So as I mentioned a few days back, on Saturday I hosted / presented a full-day event at a London Cinema on dinosaurs in the movies. The idea was to try and combine some history of dinosaur research with their various appearances on film and the changing techniques used to bring them alive. As such we touched on Owen and Mantell, The Lost World and One Million Years BC, stop-motion and rubber suits and everything from the Dinosaur Heresies to Reptilicus. All of this was bracketed by showings o the 1933 King Kong and Jurassic Park on the big screen.

For me, it was exhausting. basically a 12 hour day and I was talking for more than half of that. I’m not doing that again in a hurry, or at least I need to space it out better, but it was certainly an experience and in terms of presentation I think I learned a fair bit. Chatting to various people I do think the pitch was about right for the audience and they seemed to keep up with what I was saying and absorb things. They seemed engaged and I got some good questions (though not too many).

King Kong really hasn’t dated too badly at all. The introduction was much longer than I remembered (and Peter Jackson drew it out still further), with things only really kicking in and getting exciting in the second half with rather too much lead in time. There was also very little chemistry between the leads, or for that matter, Anne Darrow and Kong – something that the Jackson version did improve on massively. The effects were great though – there were some nice details I’d missed before and the way the layers were put together was excellent. Only a couple of moments really jarred which given that this is some 80 years old is very impressive.

On the other hand, Jurassic park does seem to have dated rather badly. Sure I loved it when I first saw it, and have fond memories of it. While for a long time, I’ve thought of it as being actually quite a poor film with some great moments and great effects, I have to say that some of the CGI looks really ropey in hindsight. Sure this it also getting on and it was brand new technology when created, but I did watch JP just a couple of years ago on the TV and it looked fine – in full cinema size, less so. The T. rex attack especially, there are parts where the whole animal seems glossy and with a sheen, that’s only apparent when it’s computer generated, and it looks much more natural and ‘dusty’. In short, I’d probably rather watch KK again tomorrow than JP.

Oh yes, and I got to meet Himmapaanensis too, who brought along a lovely card of a hadrosaur he gave to me which was lovely.

Overall it was fun, but also tiring and stressful. I hope people enjoyed it and learned something, that’s about as much as you can wish really.

 

 

Dinosaurs on Film (again)

A while back I put up a post about dinosaurs in film and got some great responses on films I’d missed or not seen. I didn’t say at the time as things weren’t certain then, but this was for a project I’m doing with a London cinema chain to talk dinosaurs, films and the like for a day. In fact, it’s this Saturday. Anyway, I suppose I should advertise the thing now we’re this close, so here’s the link to the event.

I appreciate that few readers are in London and at least some bits of the talks might be pitched a bit low, but well, there will be dinosaurs, films, King Kong on the big screen, and lots and lots of me. And yes, I fully appreciate that the last part of that is unlikely to be the biggest draw / will be the most off-putting, but at least there will be dinosaurs. So, if you’re interested or know people who are, do sign up.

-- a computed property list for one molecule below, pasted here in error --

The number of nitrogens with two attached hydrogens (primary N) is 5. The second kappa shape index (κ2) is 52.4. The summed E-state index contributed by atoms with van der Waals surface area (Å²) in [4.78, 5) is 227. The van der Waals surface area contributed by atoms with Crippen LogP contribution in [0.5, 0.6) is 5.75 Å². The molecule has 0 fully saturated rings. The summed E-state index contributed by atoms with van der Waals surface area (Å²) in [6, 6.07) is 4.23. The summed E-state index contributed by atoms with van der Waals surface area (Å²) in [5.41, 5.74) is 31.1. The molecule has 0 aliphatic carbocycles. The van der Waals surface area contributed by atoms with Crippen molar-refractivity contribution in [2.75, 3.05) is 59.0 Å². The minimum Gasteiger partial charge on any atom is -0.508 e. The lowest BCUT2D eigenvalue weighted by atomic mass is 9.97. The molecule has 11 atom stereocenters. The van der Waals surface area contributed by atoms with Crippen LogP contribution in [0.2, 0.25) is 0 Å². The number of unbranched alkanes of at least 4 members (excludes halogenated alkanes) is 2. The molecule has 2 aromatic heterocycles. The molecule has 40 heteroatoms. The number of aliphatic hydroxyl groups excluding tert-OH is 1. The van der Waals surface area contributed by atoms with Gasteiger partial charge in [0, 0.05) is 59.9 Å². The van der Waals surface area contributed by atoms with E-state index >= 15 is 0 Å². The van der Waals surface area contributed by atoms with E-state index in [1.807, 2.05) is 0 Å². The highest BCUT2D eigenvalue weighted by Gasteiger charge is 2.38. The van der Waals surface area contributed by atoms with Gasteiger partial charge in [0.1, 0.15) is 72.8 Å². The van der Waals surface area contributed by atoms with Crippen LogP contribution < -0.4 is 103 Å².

Dinosaurs on film

I’m currently engaged in a little side project to my research and as part of this I’m trying to make a list of films that feature dinosaurs. This only includes films focused directly on on dinosaurs (so sadly ‘Pterodactyl’ loses out) and things that either are obviously dinosaurs, or are identified as such in the films (so ‘Reptilicus!’ survives despite it really not being very dinosaur like at all). I’m also sticking to those which had a cinema release (bad luck ‘Dinoshark’) and I’ve generally avoided sequels (or this would just include a list of Godzilla flicks) or remakes though some exceptions are made. I’m also trying to stick to things where dinosaurs are a major part of the film (so ‘Journey to the centre of the Earth only just scrapes in and ‘Fantasia’ loses out). I think I’ve actually got the majority of them but if you know of any I’ve missed out on, do please add them in the comments.

Gertie the dinosaur – 1914

The Ghost of Slumber Mountain – 1918

The Lost World – 1925

Creation – 1931

King Kong – 1933

The Cave Dwellers (One million BC) – 1940

The Unknown Island – 1948

The Lost Continent – 1951

The Beast from 20 000 Fathoms – 1953

Godzilla – 1954

The Beast of Hollow Mountain – 1956

The Land Unknown – 1957

The Giant Behemoth – 1959

Journey to the Center of the Earth – 1959

Dinosaurus! – 1960

Reptilicus! – 1961

1000000 years BC – 1966

The Valley of Gwangi – 1969

When Dinosaurs Ruled the Earth – 1970

The Land that Time Forgot – 1975

The People that Time Forgot – 1977

Planet of Dinosaurs – 1977

Caveman – 1981

Baby, the Secret of Lost Legend – 1985

The Land Before Time – 1988

Carnosaur – 1993

Prehysteria – 1993

Jurassic Park – 1993

Dinosaur – 2000

King Kong – 2005

Land of the Lost – 2009